December 22, 2011


Bumble-Ardy. By Maurice Sendak. Michael di Capua/HarperCollins. $17.95.

Every Thing On It. By Shel Silverstein. Harper. $19.99.

     The sheer joy of watching a master at work, of seeing and reading something created with apparent effortlessness by someone so thoroughly versed in his craft that words and pictures seem almost to flow in and of themselves, is one of the great pleasures of books like these. They may not be masterworks, but they are clearly works by two masters – and masterfully done. Bumble-Ardy is a sort of Where the Wild Things Are with pigs, and is the first book written and illustrated by Maurice Sendak since 1981. Sendak, who is now 83, has lost none of his way with words – or, more importantly here, with pictures. The story is about the pig of the book’s title, who went through eight birthdays with no parties because “his immediate family frowned on fun.” Then things changed: “But when Bumble was eight/ (Oh, pig knuckled fate!)/ His immediate family gorged and gained weight./ And got ate.” So Bumble is adopted by Aunt Adeline, who has no problem at all with a birthday party for Bumble, age nine. But Aunt Adeline’s sweetness is not enough for Bumble, who decides to ask “some grubby swine/ To come for birthday cake and brine” while his aunt is out of the house. And the swine – looking as bizarre in their way as the Wild Things – come in costumes, with masks and bonnets and multilingual good wishes and banners and strange gifts and a huge thirst for Aunt Adeline’s “home-brewed brine.” The party quickly gets odder and odder, with few or no words on the pages showing all the strange goings-on – the whole thing looks like an Alice in Wonderland scene, or rather several scenes. But then Aunt Adeline comes home and finds “a mob of swilling swine,” and she begins “to shriek and shake and whine,” and throws all the miscreants out. “Okay Smarty you’ve had your party! But never again!” says the furious aunt. And the tearful Bumble replies, “I promise! I swear! I won’t ever turn ten!” But who could stay mad at birthday-deprived Bumble? Not Aunt Adeline, at least not for long; and everything ends happily in a book whose words will be absorbed quickly by young readers, but whose wonderful illustrations will have them returning again and again to pick out more and more of Sendak’s amazing detail and offbeat humor.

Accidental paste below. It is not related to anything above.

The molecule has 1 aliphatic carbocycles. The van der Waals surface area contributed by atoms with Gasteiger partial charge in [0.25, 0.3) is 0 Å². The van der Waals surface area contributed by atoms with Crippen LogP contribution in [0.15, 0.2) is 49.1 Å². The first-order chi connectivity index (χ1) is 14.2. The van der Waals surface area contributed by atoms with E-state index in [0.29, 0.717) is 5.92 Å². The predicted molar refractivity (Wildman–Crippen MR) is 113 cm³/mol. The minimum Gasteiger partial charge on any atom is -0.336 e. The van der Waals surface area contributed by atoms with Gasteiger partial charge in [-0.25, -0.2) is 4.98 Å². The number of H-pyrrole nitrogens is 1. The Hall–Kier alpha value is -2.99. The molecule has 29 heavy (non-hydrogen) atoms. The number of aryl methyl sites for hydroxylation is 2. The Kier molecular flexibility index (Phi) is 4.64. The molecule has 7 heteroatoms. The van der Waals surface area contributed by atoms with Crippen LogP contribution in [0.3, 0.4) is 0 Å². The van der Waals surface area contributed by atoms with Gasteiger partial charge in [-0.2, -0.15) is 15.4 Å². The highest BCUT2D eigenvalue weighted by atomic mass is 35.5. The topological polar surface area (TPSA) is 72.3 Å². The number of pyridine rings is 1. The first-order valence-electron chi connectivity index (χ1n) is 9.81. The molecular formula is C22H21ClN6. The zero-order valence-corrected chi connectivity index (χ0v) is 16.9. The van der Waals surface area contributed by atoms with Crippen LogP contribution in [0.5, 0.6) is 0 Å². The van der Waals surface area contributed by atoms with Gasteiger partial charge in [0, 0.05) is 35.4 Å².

Offbeat humor was also the stock in trade of Shel Silverstein (1930-1999), but Silverstein’s words and illustrations were generally equal attractions in his work. Every Thing On It is a collection of never-before-published Silverstein gems, including an illustrated title poem explaining and showing what could happen if you were to order a hot dog “with everything on it.” The sly Silverstein humor is everywhere here, as in “The Lovetobutcants,” which starts: “I have a disease called/ The ‘lovetobutcants’ –/ I think it’s time I told it./ I’d love to help with that garbage can/ But my fingers just can’t hold it./ Hand me a bag of groceries and/ My wrists just turn to jelly./ Cuttin’ grass and hedges/ Gives me flutters of the belly.” There are also several appearances of pelicans. In “The Ball Game,” we meet one who “yawned/ And swallowed the ball by mistake.” In “The Romance,” one marries an elephant. In “Love Is Grand But…” Miz’ Pelican carries the narrator everywhere, but drops him when she spies a fish, because “‘Love is grand,/ But lunch, my dear, is lunch.’” There are plenty of other animals here, too. One of the most amusing illustrations is for “The Scientist and the Hippopotamus,” in which the former is attempting to swallow the latter – whole. Animals tend to get the better of people in these poems. For example, in “A Mouse in the House,” Uncle Ben manages to destroy his entire house while searching for the small rodent; and in “How Hungry Is Polly?” the little girl says she could eat a horse, leading “Ol’ Dobbin, grazin’ nearby” to explain all the things he has done for people and to remark that he is so hungry, he could eat a child. An occasional poem hits genuinely serious and thoughtful themes, such as “The Clock Man,” which is worth quoting in full: “‘How much will you pay for an extra day?’/ The clock man asked the child./ ‘Not one penny,’ the answer came,/ ‘For my days are as many as smiles.’/ ‘How much will you pay for an extra day?’/ He asked when the child was grown./ ‘Maybe a dollar or maybe less,/ For I’ve plenty of days of my own.’/ ‘How much will you pay for an extra day?’/ He asked when the time came to die./ ‘All of the pearls in all of the seas,/ And all of the stars in the sky.’” This is one of the remarkable things about Silverstein: he inserts nuggets of genuine wisdom into poetry whose simplicity belies its substance. Of course, he does not do this too often – he is equally adept at making fun of scientific research, in a poem called “Investigating” in which Professor Shore is described (and seen in the accompanying illustration) looking up toward an elephant’s rear while trying to figure out how its tail is attached. The result is predictable, but left to the reader’s imagination. And that – imagination – is what Silverstein had to such a wonderful degree, and what Sendak still has; and that is why these books deserve more than praise – they deserve to become much-loved, much-read parts of family libraries, now and for years to come.

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